Salidroside is the main ingredient isolated from the medicinal plant Rhodiola rosea which has been widely used as a folk medicine in Asian–European countries including China, Uzbekistan, France, and Germany for centuries. Due to its effective anti-fatigue properties and its enhancement of physical and mental performance, salidroside is one of the few phytotherapies that prevents altitude sickness and increases endurance at high altitudes or cold regions. Some researchers even regard salidroside as an adaptogen based on its broad spectrum of pharmacological properties (Guo et al., 2010; Mao et al., 2010; Bayliak and Lushchak, 2011; Li et al., 2011; Chen et al., 2012). Surprisingly, except for its anti-fatigue and endurance-enhancing properties (Abidov et al., 2003; Li H.B. et al., 2008; Zhang et al., 2013), few effects of salidroside or Rhodiola rosea on skeletal muscle have been recognized. The results of this study demonstrate a new function of salidroside in regulating myogenic differentiation in vitro. Specifically, we have shown that (1) salidroside is sufficient to inhibit myogenic differentiation by preserving the Myf5-positive cell pool, (2) p-Smad3 is a mediator of salidroside in muscle cells, and (3) p-Smad3 regulates Myf5 directly and contributes to the effect of salidroside on myogenesis. To the best of our knowledge, this is the first report on the effect of salidroside on myogenesis, a process that not only occurs in early development, but also serves as a continuous remodeling program in adults during regeneration.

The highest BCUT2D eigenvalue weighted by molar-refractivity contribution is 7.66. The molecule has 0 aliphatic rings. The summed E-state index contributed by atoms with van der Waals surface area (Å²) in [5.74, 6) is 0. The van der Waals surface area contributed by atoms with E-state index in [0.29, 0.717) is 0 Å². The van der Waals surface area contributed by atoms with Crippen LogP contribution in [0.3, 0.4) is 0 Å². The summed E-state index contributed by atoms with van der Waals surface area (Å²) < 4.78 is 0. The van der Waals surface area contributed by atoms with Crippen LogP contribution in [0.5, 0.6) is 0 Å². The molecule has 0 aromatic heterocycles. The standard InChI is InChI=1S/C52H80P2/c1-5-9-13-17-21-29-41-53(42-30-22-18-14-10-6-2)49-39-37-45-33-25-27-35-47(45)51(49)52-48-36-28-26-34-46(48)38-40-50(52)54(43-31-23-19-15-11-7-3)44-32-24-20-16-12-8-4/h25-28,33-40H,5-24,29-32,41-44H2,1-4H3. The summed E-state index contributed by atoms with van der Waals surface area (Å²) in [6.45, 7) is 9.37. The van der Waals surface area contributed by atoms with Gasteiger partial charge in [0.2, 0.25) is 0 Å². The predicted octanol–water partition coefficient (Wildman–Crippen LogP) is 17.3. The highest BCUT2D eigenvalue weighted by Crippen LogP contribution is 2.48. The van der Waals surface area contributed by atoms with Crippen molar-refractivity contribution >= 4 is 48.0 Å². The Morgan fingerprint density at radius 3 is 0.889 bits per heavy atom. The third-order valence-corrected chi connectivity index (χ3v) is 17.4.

When damage is induced by eccentric exercise or pathological conditions such as in the muscular dystrophies, skeletal muscle undergoes a vigorous regenerative response. Satellite cells located between the muscle fiber and the basal lamina are regarded as the main stem cells responsible for adult muscle repair. Although the pool of satellite cells is heterogeneous in terms of origin (Biressi and Rando, 2010), most satellite cells resident in adult hindlimb muscles derive from cells expressing Myf5 at a fetal stage (Biressi et al., 2013). Approximately, 90% of quiescent satellite cells in the adult muscles are positive for Myf5 (Gayraud-Morel et al., 2012). Upon muscle injury, satellite cells upregulate the expression of MyoD and myogenin and fuse into damaged myofibers, contributing cytoplasm and new nuclei to the myofiber structure and accounting for almost half of the force restored after contraction-induced injuries (Ambrosio et al., 2009). Meanwhile, a small portion of satellite cells self-renew to create a new residual pool of satellite cells for future use (Gunther et al., 2013). Normally, a relatively small number of Myf5 positive satellite cells are sufficient for efficient repair of skeletal muscles (Gunther et al., 2013). Myf5-deficient mice display reduced muscle mass and a delay of skeletal muscle regeneration (Ustanina et al., 2007). Loss of Myf5 in mdx mice accelerates the dystrophic changes and impairs the continuous regeneration of myofibers that occurs in mdx mice (Ustanina et al., 2007). In contrast, the elevated expression of Myf5 compensates for the loss of MyoD and maintains a normal muscle development in MyoD-deficient mice (Rudnicki et al., 1992). Therefore, increasing the Myf5 positive satellite cell pool is a plausible strategy to enhance muscle regenerative capacity and combat some degenerative diseases caused by physiological aging or muscular dystrophies. For example, catechin has been reported to activate satellite cells by induction of Myf5 transcription and stimulate muscle regeneration (Kim et al., 2017). In our study, for the first time, we detected the effect of salidroside on Myf5 expression and the number of Myf5 positive cells after terminal differentiation. We found that salidroside is capable of increasing the Myf5-positive cells in vitro by upregulation Myf5 transcription, causing myogenic precursors to stay in the quiescent state. This finding may explain the well-known anti-fatigue effect of salidroside, at least in part, due to the rapid recovery of exercise-induced damage in muscles by the increased reserve of the satellite cell pool.